Complaint alleges Moore threw weight around to save money on land deal
RALEIGH, N.C. — A watchdog group on Monday accused House Speaker Tim Moore of throwing his political weight around to avoid environmental cleanup costs at a Siler City poultry plant his company sold in 2016.
Three employees at the state Department of Environmental Quality told WRAL News that they never felt pressured, though, to grant Moore’s company a time extension he sought to avoid unearthing and disposing of aging underground fuel tanks on the property in 2014 and 2015. Those employees include the immediate supervisor for Rose Pruitt, the inspector who dealt most directly with Moore, and the head of the permits and inspections branch at the time for DEQ’s Underground Storage Tanks Section.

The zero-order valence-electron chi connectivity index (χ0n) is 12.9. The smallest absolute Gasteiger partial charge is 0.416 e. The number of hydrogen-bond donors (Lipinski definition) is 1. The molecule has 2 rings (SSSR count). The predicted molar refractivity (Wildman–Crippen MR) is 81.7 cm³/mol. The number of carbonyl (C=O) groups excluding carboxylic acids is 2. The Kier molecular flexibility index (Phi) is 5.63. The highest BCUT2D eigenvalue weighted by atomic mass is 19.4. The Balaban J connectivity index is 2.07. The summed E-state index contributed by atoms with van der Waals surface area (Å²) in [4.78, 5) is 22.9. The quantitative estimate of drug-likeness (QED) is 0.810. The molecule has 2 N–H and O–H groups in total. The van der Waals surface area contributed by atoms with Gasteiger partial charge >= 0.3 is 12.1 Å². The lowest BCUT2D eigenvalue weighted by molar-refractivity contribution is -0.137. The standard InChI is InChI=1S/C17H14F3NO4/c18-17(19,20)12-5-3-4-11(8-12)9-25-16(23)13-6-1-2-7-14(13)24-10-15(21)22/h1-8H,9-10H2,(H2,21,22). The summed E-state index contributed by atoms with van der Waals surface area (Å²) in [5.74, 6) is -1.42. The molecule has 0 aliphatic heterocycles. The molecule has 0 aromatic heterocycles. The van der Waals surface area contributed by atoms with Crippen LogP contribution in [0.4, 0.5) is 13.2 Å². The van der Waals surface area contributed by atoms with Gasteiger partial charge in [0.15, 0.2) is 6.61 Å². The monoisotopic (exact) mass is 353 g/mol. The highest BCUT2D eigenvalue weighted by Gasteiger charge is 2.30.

Monday’s complaint was addressed to the State Ethics Commission, which has merged into the State Board of Elections and Ethics Enforcement. That body has staff, but no appointed board due to an ongoing lawsuit between Cooper and Republican General Assembly leaders, including Moore. The Campaign for Accountability also copied State Auditor Beth Wood on its complaint.
Happenstance brought the group into this matter, according to Executive Director Daniel Stevens, who said he initially filed a records request at DEQ for emails between van der Vaart, who may be up for an appointment with the U.S. Environmental Protection Agency, and Scott Pruitt, who heads that agency.
DEQ provided emails about Moore’s issue with underground tanks because Rose Pruitt’s last name is the same of the EPA administrator’s, Stevens said.